A Day on a Dude Ranch

Dude ranch vacations are becoming ever popular for every type of traveler, multigenerational family reunions, couples, solo adventurists and even corporate groups. Dude ranches are a great destination to be as active or relaxing as one pleases; the ability to choose your own schedule and enjoy a way of life you may not be familiar with is relaxing in itself. Depending on the ranch, the list of activities could be quite simple or endless, but what does a day on a dude ranch entail? The folks at the Dude Ranchers’ Association can help you out in answering that question, continue reading to learn more! 

A Day on a Dude Ranch

Trail Ride at a dude ranch

Lone Mountain Ranch - Montana

Your stay at a dude ranch will start off with your arrival, being greeted by friendly faces and checking in. A tour around the ranch and help with your luggage is usually first on the list. After you have some time to settle in, you will probably hear a dinner bell ringing indicating it is time to start vacation off on the right foot, with great food! You will join other guests in the dining room where introductions will be made and the fun begins. Most ranches do not have riding available on the day guests arrive, but there are some that do, so when you are planning your trip, just be sure to ask. 

The next day will be a full day of activities! Most guests will probably choose to head on down to the corral to see the horses and get fitted for stirrups so you are comfortable in the saddle. You will then get the opportunity to hear an orientation speech about safety precautions around the corral and some basic riding instruction for the beginners in the group. Even if you have riding experience, it is necessary and important to listen to the horse safety orientation speech because each horse is different and so is each ranch. These orientations cover much more than basic instruction of riding, each ranch has specific guidelines for riders and they want to ensure every one is as safe as possible and can enjoy their vacation! Once you have heard the speech, you will be on your way, riding through the beautiful landscapes and fresh mountain air these dude ranches lie in. You may be thinking, "what about the kids?" Don’t you worry, many ranches have fantastic kids’ programs and counselors to keep them busy while the adults are away. Obviously, if they are old enough to ride, that is probably where they will spend much of their time, but for the younger kiddos or maybe the ones not so interested in riding, there will be something to keep them busy and making memories!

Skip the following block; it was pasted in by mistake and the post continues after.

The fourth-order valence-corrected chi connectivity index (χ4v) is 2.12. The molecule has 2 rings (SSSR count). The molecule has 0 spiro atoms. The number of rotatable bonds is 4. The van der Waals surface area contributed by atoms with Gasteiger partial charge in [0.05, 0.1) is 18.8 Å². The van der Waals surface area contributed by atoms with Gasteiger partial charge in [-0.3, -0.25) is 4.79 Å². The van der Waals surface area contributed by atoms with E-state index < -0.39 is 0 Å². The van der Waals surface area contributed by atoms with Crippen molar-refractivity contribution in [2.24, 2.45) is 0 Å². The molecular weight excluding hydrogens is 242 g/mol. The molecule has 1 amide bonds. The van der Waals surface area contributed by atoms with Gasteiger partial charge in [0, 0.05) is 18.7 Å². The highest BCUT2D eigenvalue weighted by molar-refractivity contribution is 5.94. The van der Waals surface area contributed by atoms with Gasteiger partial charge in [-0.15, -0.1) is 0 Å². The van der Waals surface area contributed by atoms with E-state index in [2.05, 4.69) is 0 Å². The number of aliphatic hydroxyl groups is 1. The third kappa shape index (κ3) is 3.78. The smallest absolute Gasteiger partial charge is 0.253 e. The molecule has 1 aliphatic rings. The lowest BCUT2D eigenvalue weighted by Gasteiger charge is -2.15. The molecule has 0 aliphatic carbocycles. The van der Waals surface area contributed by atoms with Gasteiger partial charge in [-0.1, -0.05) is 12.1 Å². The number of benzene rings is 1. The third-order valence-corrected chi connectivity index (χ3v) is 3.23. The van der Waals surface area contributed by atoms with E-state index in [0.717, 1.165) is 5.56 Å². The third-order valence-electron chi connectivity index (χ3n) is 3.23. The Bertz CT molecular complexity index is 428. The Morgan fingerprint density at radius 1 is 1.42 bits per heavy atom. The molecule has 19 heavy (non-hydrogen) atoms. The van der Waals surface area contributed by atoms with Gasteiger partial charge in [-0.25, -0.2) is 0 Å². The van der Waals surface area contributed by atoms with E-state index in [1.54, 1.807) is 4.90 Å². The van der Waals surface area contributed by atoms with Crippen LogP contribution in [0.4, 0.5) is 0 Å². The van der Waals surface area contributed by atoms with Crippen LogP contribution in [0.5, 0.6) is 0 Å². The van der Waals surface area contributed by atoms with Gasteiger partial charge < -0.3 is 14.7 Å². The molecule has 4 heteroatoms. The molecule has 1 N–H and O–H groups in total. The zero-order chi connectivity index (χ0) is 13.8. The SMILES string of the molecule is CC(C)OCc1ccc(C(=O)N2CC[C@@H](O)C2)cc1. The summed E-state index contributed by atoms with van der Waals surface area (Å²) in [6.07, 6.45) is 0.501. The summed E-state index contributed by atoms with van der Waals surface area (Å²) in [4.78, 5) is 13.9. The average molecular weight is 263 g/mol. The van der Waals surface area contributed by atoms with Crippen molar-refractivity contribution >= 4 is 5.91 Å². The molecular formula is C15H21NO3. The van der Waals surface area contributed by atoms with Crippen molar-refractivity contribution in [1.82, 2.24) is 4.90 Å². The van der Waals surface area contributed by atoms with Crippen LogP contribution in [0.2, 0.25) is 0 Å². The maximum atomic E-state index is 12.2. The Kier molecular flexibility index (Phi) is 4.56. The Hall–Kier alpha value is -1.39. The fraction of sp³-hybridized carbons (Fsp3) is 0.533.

kids high fiving at a dude ranch

CM Ranch - Wyoming

After your morning ride, you will head into lunch where, again, there will be great food awaiting you! After a satisfying lunch, you may be ready for a nap, to go lay by the pool, try your hand at fishing or head back out on the trails. This is where the autonomy of a dude ranch shines through, the choice is completely up to you on how you spend your vacation! Each ranch has its own list of activities for guests to participate in, so when you are starting your search for a ranch, be sure the activities you want to enjoy are available. If you do not know where to start on making a list of activities you want to try, contact the Dude Ranchers’ Association and they will be able to help! 

outdoor picnic at a dude ranch

Black Mountain Ranch - Colorado

By afternoon, everyone is off on their next adventure of the day! Horseback riding, fly-fishing, hiking, swimming, kids’ club or reading a good book might be the adventure. Once that adventure comes to an end for the day, it will be time for, you guessed it, another fantastic meal! Some ranches do host cocktail hours before dinner so guests can mingle and share stories of the day. This is a great time for the kids to get together and play while the adults have some time to decompress. Other ranches do not have the ability to host these cocktail hours, but guests are welcome to bring beverages of their choice and enjoy them before and during dinner. 

wine at a dude ranch

Triangle C Ranch - Wyoming

After dinner, many ranches have events scheduled for guests to enjoy. These events may include dancing, campfire sing-a-longs and s’ mores, a rodeo, hay rides, games and more! These events make the best of memories, especially if you have never participated before. Usually, the staff members of the ranch get involved too and make it even more fun! If you choose to visit a dude ranch for five to seven days, you may find that there is a scheduled event most nights; if this is something that interests you, be sure to ask before booking your stay. 

square dancing at a dude ranch

Wind River Ranch - Colorado